Bengal chief minister Mamata Banerjee on Saturday laid down a 72-hour deadline for the Darjeeling shutdown to end, prompting the strike’s key sponsor Gorkha Janamukti Morcha’s president to issue a counter-threat of escalating the agitation.
Matching the CM’s stern rhetoric, GJM president Bimal Gurung ruled out a climbdown on the Gorkhaland statehood movement, saying the “people of Darjeeling would observe a janata curfew” if Banerjee did not withdraw her warning. "If there is any bloodshed, she will be responsible," he said.
“If the bandh is not lifted within 72 hours, the government would clip the wings of any leader, no matter how tall his stature. We have tolerated the bandh for eight days. Enough is enough," Banerjee told mediapersons earlier in the day, without naming Gurung.
“We will impose a janata curfew so that not a soul emerges on the streets. She has to immediately withdraw her statement because she indulges in politics of suppression that will not be tolerated anymore,” said Gurung a few hours later.
With GJM lobbying hard with central leaders on the issue, Banerjee also issued a word of caution for the Union government. "The centre is pursuing a divide and rule policy. I would request them not to try to break Bengal. This is sick mentality," she said.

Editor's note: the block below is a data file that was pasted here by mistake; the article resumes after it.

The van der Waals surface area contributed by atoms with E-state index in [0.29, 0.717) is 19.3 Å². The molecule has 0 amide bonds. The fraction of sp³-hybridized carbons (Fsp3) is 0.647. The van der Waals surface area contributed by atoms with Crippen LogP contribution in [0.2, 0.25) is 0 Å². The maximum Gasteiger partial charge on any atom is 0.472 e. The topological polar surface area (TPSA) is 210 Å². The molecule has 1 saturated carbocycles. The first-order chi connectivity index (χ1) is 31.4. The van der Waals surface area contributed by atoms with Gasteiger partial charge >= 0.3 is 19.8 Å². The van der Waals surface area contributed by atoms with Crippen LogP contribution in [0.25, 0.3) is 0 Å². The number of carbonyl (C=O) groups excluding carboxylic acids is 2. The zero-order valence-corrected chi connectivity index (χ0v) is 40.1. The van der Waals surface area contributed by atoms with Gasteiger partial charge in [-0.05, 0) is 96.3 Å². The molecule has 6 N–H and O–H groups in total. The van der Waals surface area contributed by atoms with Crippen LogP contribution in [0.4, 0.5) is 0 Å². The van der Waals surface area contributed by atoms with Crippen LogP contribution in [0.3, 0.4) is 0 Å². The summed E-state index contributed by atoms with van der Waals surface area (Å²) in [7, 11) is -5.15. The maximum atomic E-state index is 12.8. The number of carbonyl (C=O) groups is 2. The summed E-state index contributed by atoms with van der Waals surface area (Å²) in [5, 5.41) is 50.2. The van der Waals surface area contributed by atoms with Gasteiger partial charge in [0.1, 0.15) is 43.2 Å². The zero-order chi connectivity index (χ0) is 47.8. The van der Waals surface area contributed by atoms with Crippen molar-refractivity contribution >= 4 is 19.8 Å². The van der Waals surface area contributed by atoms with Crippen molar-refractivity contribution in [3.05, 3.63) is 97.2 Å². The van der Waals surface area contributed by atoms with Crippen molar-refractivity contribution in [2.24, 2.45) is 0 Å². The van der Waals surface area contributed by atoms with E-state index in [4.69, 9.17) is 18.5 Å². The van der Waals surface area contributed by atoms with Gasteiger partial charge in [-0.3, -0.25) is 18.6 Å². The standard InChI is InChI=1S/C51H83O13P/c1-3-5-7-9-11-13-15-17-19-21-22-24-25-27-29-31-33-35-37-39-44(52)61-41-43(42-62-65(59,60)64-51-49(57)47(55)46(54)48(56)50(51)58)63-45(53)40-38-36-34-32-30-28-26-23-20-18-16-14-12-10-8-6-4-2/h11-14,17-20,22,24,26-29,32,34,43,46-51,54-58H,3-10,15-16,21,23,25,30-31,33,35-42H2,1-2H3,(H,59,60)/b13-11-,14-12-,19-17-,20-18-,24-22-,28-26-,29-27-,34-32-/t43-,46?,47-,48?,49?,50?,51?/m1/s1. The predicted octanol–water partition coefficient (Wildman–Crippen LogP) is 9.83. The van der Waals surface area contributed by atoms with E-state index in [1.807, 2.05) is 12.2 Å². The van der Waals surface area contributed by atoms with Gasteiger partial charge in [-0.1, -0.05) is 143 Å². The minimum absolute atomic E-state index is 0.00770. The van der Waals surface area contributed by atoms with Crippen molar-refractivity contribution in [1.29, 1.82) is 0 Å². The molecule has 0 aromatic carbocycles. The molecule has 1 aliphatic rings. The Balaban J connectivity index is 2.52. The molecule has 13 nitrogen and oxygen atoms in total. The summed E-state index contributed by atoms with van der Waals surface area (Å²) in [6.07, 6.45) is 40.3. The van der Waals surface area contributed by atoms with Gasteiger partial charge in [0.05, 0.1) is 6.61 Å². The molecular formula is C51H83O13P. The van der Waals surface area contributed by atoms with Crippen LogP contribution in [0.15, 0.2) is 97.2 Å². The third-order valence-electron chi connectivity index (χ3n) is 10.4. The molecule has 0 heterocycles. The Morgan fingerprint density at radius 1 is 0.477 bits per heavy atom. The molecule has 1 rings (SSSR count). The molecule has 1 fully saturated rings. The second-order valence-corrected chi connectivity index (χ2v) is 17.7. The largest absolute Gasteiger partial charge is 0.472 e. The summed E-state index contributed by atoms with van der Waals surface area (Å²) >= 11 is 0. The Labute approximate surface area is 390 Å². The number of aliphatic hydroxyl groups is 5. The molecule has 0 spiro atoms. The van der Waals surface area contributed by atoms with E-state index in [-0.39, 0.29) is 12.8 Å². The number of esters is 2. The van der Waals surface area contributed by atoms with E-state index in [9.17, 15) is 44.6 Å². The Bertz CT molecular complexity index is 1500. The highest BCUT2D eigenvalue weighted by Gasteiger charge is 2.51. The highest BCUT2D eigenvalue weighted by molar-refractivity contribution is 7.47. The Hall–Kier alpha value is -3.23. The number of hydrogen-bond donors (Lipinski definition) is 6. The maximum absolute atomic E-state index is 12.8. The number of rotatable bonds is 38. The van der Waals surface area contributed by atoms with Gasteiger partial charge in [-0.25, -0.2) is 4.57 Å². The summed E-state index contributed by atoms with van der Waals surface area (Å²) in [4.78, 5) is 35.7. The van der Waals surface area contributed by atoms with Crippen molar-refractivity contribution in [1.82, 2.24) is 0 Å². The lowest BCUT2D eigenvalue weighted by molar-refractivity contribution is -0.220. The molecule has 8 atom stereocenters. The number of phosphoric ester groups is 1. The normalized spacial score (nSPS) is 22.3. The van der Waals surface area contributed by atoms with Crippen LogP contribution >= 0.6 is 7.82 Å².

Gurung, on the other hand, ruled out having parleys with the state government, saying: “I will not talk to the state. I will talk to the centre only.” A team of GJM leaders have met Union ministers and BJP leaders and Gurung is hopeful of getting an audience with Congress vice-president Rahul Gandhi.
"The chairman of Gorkhaland Territorial Administration has resigned. We have accepted the resignation. Now his replacement should come forward," the CM said.
“I know the (GTA) Act. We have a month’s time. We will take the right decision at the right time,” Gurung retorted.
Mamata emphasised that she would go to Darjeeling again if need be, but would not bow to the demand of a separate Gorkhaland.